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Sun lenses

How to choose lenses for the best protection against UV rays

All surveys confirm that only 10% of the general public are aware of the harmful effects ultraviolet rays can have on the eyes. An observation made all the more worrying as longer holidays and more leisure time have increased the risks of extended exposure.

The differences between sun, photochromic and polarising lenses

Sun lenses   

When light is visibly too strong it makes us blink and reach for our sunglasses. However, when the sky is thinly clouded, the light is not so strong and we blink less frequently. However, the eye can be exposed to considerably more UVB than in fine weather.

A tinted lens stops all visible rays and will prevent glare, but if it does not include a filter, it will not stop invisible UV rays, which can be harmful to the eyes. It is therefore important for this lens to also incorporate a total UV filter. Sunglasses featuring an adequate UV filter are the best way of protecting the eyes.  

Polarising lenses  

In addition to stopping all UV rays, these lenses block glare caused by light reflected from shiny surfaces. They significantly reduce reflections from flat surfaces such as water, ice or snow. This enables them to combine visual comfort and safety for all outdoor activities, whatever the light conditions may be.  

Photochromic lenses

The many different activities of contemporary life - at work or at play, in town or in the country, in the mountains or on the beach - mean we are subjected to frequent and often sudden variations in light intensity. For example, when stepping outdoors on a bright day, passing through a succession of light and shaded areas or under contrasted skies. Perfectly adapted to these new demands, the latest generation of photochromic lenses provide the best solution to consumers' wants and needs. Their degree of tint automatically adapts to prevailing light conditions by means of photosensitive molecules incorporated into the lenses.   

Choosing between sea or mountains

Being on the deck of a boat without any solar protection makes watersports extremely dangerous. Sunglasses remain the best way of guarding against ophthalmia and glare. Photochromic lenses now make it possible to go from the deck to the cabin without experiencing the slightest discomfort.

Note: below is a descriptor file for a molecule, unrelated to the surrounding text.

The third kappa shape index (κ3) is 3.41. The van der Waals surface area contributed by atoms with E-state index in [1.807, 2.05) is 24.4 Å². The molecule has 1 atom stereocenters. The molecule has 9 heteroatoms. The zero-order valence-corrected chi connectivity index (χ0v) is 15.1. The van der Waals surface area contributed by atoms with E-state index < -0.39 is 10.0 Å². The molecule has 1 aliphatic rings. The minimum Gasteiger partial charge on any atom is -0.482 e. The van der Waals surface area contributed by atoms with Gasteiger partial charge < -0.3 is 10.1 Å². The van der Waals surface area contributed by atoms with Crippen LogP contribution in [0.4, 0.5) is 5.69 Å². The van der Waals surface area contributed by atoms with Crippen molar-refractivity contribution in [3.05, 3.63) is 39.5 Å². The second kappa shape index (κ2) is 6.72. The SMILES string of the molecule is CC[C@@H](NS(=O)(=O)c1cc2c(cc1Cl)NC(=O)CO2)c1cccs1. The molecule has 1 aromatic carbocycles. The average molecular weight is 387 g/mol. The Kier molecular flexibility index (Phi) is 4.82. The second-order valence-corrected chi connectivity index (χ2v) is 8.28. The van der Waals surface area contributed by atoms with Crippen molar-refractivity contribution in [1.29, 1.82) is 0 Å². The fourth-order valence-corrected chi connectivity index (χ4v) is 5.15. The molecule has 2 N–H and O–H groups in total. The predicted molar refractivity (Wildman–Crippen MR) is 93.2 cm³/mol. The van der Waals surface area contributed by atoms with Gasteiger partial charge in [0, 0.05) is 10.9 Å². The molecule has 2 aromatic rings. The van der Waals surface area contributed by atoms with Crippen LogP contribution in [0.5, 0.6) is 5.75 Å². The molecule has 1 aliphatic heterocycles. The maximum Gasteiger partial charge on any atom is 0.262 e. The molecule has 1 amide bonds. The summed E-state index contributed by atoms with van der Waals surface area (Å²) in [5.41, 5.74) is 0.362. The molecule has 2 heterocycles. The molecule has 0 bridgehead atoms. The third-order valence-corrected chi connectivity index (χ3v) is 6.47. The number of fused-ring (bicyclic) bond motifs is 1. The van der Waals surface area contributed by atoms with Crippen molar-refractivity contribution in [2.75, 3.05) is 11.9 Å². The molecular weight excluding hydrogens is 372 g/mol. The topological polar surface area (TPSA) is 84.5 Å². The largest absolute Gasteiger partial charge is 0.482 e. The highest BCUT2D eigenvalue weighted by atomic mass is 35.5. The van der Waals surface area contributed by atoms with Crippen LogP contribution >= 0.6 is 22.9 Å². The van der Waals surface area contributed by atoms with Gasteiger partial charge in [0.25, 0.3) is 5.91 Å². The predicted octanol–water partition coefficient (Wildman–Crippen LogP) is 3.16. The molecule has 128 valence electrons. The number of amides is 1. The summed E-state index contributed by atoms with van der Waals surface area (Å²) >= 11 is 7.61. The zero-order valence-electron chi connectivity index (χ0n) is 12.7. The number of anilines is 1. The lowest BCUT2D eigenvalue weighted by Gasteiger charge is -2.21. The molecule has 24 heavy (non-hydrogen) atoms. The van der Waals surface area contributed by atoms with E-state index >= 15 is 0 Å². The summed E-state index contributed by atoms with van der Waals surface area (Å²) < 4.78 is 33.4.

The filtering properties of the atmosphere are weakened by altitude, and the sun attacks those that are not adequately equipped to counteract this effect. For every 1,000 m gained in altitude, the proportion of ambient UV rays increases by 10%. Solar radiation is extremely strong in winter since snow reflects 80% of UV rays, whereas proportionately, the sea only reflects 20%.

It is therefore recommended to wear sunglasses that filter UV rays (category IV when in high mountains and category III when taking part in outdoor activities) with lenses that fully cover the eyes or frames with side shades to guard against reflected rays. It is also advisable to use preventive collyrium for light eyes that are more sensitive to UV rays due to their lower level of pigmentation.   

Protection category stipulations

The European solar protection category standards have been designed to ensure wearers can rely on the safety and visual performance quality provided by sun lenses.

Choosing the right lens tint

Grey

This gives a real perception of colours - a neutral polar colour. It is a tint for all types of use. Since it does not emphasise contrast, this tint is excellent for golf, cycling or running.

Green

This gives a real perception of colours - a neutral polar colour. It is a tint for all types of use.Since the contrast is acceptable under low light conditions, this tint reduces eyestrain when light is too strong.

Brown

This tint is most suitable under a thinly covered sky. As it emphasises contrast, it can be used for activities such as skiing, fishing or pleasure boating.

Amber

Giving the environment a yellow or orange tint, it absorbs blue light and brightens vision under cloudy, overcast or misty conditions. Contrast is excellent. This tint is perfect for people taking part in sporting activities, pilots or skiers. Furthermore, it minimises eyestrain.

Yellow

Since it gives a perception of depth as well as excellent contrast under low light conditions, a yellow tint is a ski industry standard for cloudy days.

Vermillon

Perception of depth is excellent under low light conditions with this tint. Used for all sporting activities, especially skiing, it increases the contrast of objects seen against blue and green backgrounds.

© BBGR UK 2015